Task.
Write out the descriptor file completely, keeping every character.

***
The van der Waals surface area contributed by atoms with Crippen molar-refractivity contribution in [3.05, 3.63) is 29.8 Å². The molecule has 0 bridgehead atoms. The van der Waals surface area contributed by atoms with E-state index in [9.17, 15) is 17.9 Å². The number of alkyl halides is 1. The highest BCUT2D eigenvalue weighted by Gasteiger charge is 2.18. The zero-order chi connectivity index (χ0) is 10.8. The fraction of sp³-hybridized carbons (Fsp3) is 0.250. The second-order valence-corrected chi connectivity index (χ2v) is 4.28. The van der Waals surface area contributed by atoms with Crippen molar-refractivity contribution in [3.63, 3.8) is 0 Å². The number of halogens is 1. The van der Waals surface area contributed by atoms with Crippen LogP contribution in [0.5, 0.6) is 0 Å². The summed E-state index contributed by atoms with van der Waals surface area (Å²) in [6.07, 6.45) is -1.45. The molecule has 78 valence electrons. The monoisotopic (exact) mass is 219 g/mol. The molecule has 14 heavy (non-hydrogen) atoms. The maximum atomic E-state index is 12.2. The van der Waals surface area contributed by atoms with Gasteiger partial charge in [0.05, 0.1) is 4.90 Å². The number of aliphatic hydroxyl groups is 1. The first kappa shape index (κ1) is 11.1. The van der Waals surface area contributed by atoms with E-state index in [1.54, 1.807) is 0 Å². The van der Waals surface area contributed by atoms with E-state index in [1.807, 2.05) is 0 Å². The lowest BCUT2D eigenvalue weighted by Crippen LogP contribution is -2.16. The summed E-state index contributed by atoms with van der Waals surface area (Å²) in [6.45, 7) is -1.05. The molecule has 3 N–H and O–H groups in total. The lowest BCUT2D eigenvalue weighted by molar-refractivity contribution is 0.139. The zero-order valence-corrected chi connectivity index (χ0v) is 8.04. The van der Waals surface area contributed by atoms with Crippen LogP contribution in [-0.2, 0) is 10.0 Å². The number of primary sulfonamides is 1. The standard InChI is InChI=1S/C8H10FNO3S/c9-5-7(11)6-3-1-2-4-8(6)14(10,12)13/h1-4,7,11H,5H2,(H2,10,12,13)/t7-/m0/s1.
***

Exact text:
The van der Waals surface area contributed by atoms with Crippen molar-refractivity contribution in [3.05, 3.63) is 29.8 Å². The molecule has 0 bridgehead atoms. The van der Waals surface area contributed by atoms with E-state index in [9.17, 15) is 17.9 Å². The number of alkyl halides is 1. The highest BCUT2D eigenvalue weighted by Gasteiger charge is 2.18. The zero-order chi connectivity index (χ0) is 10.8. The fraction of sp³-hybridized carbons (Fsp3) is 0.250. The second-order valence-corrected chi connectivity index (χ2v) is 4.28. The van der Waals surface area contributed by atoms with Crippen molar-refractivity contribution in [3.63, 3.8) is 0 Å². The number of halogens is 1. The van der Waals surface area contributed by atoms with Crippen LogP contribution in [0.5, 0.6) is 0 Å². The summed E-state index contributed by atoms with van der Waals surface area (Å²) in [6.07, 6.45) is -1.45. The molecule has 78 valence electrons. The monoisotopic (exact) mass is 219 g/mol. The molecule has 14 heavy (non-hydrogen) atoms. The maximum atomic E-state index is 12.2. The van der Waals surface area contributed by atoms with Gasteiger partial charge in [0.05, 0.1) is 4.90 Å². The number of aliphatic hydroxyl groups is 1. The first kappa shape index (κ1) is 11.1. The van der Waals surface area contributed by atoms with E-state index in [1.54, 1.807) is 0 Å². The van der Waals surface area contributed by atoms with E-state index in [1.807, 2.05) is 0 Å². The lowest BCUT2D eigenvalue weighted by Crippen LogP contribution is -2.16. The summed E-state index contributed by atoms with van der Waals surface area (Å²) in [6.45, 7) is -1.05. The molecule has 3 N–H and O–H groups in total. The lowest BCUT2D eigenvalue weighted by molar-refractivity contribution is 0.139. The zero-order valence-corrected chi connectivity index (χ0v) is 8.04. The van der Waals surface area contributed by atoms with Crippen LogP contribution in [-0.2, 0) is 10.0 Å². The number of primary sulfonamides is 1. The standard InChI is InChI=1S/C8H10FNO3S/c9-5-7(11)6-3-1-2-4-8(6)14(10,12)13/h1-4,7,11H,5H2,(H2,10,12,13)/t7-/m0/s1.